Family of inmate suicide victim sues city and police department
The family of a Philadelphia man who committed suicide by hanging himself while being held in a jail cell at a city police district last winter has filed a federal civil rights lawsuit against the City of Philadelphia and its police department, alleging officials didn’t do enough to try and prevent the man’s death.
The complaint was filed Dec. 23 at the U.S. District Court for the Eastern District of Pennsylvania by Philadelphia attorney Alfred J. Falcione on behalf of city resident Peter Momot, who has been appointed administrator of the estate of Mark Momot, who was 34 years old when he killed himself inside a holding cell at the Philadelphia Police Department’s 15th District last February.
Peter Momot is the brother Mark Momot.
The lawsuit, which also names as defendants Philadelphia Police Commissioner Charles Ramsey and five unidentified police officers, claims that officers didn’t do enough to try and revive Mark Momot after he was discovered hanging inside his cell at the police district at about 3:15 a.m. on Feb. 13, 2010.
Officers had picked up Momot the previous night after a reported domestic dispute at Momot’s parents’ house, according to the complaint.
At the time of Momot’s arrest, responding officers were made aware of Momot’s mental state and the fact that he was intoxicated at the time.
After Momot was taken into custody, he was placed inside the holding cell at the 15th Police District where he was discovered hanging from the top bar of the cell hours later.
The lawsuit claims that Momot was denied medical care at the point when officers discovered him hanging inside the cell.
Momot was left hanging from the cell for about 15 minutes between the time his body was discovered and when emergency medical personnel arrived, according to the complaint.
“The Philadelphia Police Department Officers did not render emergency aid and/or rendered inadequate care and unreasonably delayed in calling 911 for outside emergency medical services from the Philadelphia Fire Department,” the suit states.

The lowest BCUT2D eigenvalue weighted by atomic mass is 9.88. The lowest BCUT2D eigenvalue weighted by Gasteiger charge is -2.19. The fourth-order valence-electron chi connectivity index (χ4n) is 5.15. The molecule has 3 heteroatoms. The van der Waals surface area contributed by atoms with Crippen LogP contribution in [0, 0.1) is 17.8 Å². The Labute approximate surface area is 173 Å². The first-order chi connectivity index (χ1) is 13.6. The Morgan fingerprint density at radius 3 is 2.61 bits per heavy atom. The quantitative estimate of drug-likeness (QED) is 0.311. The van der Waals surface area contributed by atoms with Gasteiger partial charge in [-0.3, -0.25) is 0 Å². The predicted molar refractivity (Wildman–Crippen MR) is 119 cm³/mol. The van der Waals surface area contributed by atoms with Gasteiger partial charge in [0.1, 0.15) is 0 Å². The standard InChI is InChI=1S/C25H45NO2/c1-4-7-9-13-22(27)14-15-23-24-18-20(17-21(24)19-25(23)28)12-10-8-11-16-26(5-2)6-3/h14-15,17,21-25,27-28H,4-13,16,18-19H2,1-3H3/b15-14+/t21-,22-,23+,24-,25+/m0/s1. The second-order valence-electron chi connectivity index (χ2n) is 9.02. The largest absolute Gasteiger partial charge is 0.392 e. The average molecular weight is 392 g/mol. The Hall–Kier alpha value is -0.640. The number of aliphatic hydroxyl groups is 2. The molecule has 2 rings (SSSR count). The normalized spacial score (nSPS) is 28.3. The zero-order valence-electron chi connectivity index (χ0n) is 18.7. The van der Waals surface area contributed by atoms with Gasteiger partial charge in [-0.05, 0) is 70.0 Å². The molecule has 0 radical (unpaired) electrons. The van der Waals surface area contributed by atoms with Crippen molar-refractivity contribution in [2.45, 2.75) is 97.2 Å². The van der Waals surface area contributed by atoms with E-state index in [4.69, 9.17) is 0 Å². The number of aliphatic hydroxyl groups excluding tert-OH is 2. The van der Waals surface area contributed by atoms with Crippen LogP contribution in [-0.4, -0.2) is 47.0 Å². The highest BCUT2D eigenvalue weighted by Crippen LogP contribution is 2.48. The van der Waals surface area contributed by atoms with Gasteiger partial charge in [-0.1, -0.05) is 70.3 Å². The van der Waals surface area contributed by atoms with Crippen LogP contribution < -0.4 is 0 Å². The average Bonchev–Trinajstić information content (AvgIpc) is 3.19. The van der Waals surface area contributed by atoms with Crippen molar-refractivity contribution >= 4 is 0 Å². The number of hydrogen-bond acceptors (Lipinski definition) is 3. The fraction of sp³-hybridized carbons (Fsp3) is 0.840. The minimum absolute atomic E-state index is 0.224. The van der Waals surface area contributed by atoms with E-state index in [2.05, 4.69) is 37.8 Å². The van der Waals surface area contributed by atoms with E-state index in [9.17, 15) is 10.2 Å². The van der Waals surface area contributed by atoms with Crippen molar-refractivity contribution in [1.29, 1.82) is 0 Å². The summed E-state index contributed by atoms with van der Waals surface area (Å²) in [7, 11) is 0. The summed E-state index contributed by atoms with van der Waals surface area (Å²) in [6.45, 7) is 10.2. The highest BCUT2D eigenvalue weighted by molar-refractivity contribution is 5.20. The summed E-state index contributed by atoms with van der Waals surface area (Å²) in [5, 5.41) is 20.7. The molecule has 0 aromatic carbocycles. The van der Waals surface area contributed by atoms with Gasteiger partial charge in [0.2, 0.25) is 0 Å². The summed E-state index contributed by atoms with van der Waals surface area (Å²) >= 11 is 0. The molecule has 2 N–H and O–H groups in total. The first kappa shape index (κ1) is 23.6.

The lawsuit claims that Momot, whose death was ruled a suicide by hanging, had suicidal tendencies before the incident, and that the defendants failed to properly monitor him given this prior knowledge.
The suit claims that if Momot had been properly monitored the day he committed suicide, he wouldn’t have been able to fashion a noose from his shirt, which he subsequently used to hang himself.
The complaint also alleges that this wasn’t the first time such an incident occurred in a city jail cell that could have been prevented.
“Upon information and belief, despite Defendants’ knowledge of past suicides and suicide attempts, the Defendants have failed and continue to fail to take necessary steps to correct or remedy the deficiencies in the operation of the Philadelphia Police District holding cells that facilitate suicides and suicide attempts,” the suit states.
“Decedent’s suicide was predictable and the product of the deliberate indifference of the Defendants.”
The complaint contains allegations of Fourth, Eighth and Fourteenth Amendment constitutional violations.
The suit also contains counts of negligence and wrongful death.
The Momot family seeks compensatory damages in excess of $150,000, unspecified punitive damages, litigation costs and other court relief.
The federal case number is 2:11-cv-07806-JD.